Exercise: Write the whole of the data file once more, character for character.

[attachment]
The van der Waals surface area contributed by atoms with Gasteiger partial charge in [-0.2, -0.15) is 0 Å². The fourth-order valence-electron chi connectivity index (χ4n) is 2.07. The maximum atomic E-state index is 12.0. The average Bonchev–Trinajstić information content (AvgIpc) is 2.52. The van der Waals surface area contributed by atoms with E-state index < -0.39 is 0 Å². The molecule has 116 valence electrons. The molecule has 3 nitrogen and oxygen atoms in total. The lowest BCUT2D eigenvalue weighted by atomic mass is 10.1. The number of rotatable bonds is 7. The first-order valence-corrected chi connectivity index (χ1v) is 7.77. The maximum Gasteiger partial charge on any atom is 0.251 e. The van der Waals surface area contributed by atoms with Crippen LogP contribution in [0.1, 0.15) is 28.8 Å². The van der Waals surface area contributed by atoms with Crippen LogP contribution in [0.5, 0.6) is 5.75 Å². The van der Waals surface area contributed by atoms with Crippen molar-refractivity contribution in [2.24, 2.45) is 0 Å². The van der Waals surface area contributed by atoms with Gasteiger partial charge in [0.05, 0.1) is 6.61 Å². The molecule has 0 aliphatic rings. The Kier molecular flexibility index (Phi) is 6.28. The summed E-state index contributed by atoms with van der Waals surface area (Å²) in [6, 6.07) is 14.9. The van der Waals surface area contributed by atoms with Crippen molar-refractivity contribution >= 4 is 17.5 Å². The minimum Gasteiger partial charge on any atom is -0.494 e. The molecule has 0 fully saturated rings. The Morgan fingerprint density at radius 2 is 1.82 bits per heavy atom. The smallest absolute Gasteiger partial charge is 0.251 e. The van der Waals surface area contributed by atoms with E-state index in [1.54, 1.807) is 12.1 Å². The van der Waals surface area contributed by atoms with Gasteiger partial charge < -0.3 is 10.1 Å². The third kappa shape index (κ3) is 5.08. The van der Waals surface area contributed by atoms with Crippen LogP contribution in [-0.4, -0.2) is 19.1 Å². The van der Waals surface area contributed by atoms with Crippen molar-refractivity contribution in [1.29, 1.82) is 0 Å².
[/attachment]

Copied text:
The van der Waals surface area contributed by atoms with Gasteiger partial charge in [-0.2, -0.15) is 0 Å². The fourth-order valence-electron chi connectivity index (χ4n) is 2.07. The maximum atomic E-state index is 12.0. The average Bonchev–Trinajstić information content (AvgIpc) is 2.52. The van der Waals surface area contributed by atoms with E-state index < -0.39 is 0 Å². The molecule has 116 valence electrons. The molecule has 3 nitrogen and oxygen atoms in total. The lowest BCUT2D eigenvalue weighted by atomic mass is 10.1. The number of rotatable bonds is 7. The first-order valence-corrected chi connectivity index (χ1v) is 7.77. The maximum Gasteiger partial charge on any atom is 0.251 e. The van der Waals surface area contributed by atoms with Crippen LogP contribution in [0.1, 0.15) is 28.8 Å². The van der Waals surface area contributed by atoms with Crippen LogP contribution in [0.5, 0.6) is 5.75 Å². The van der Waals surface area contributed by atoms with Crippen molar-refractivity contribution in [2.24, 2.45) is 0 Å². The van der Waals surface area contributed by atoms with Gasteiger partial charge in [0.05, 0.1) is 6.61 Å². The molecule has 0 aliphatic rings. The Kier molecular flexibility index (Phi) is 6.28. The summed E-state index contributed by atoms with van der Waals surface area (Å²) in [6, 6.07) is 14.9. The van der Waals surface area contributed by atoms with Crippen molar-refractivity contribution >= 4 is 17.5 Å². The minimum Gasteiger partial charge on any atom is -0.494 e. The molecule has 0 fully saturated rings. The Morgan fingerprint density at radius 2 is 1.82 bits per heavy atom. The smallest absolute Gasteiger partial charge is 0.251 e. The van der Waals surface area contributed by atoms with E-state index in [1.54, 1.807) is 12.1 Å². The van der Waals surface area contributed by atoms with Gasteiger partial charge < -0.3 is 10.1 Å². The third kappa shape index (κ3) is 5.08. The van der Waals surface area contributed by atoms with Crippen LogP contribution in [-0.4, -0.2) is 19.1 Å². The van der Waals surface area contributed by atoms with Crippen molar-refractivity contribution in [1.29, 1.82) is 0 Å².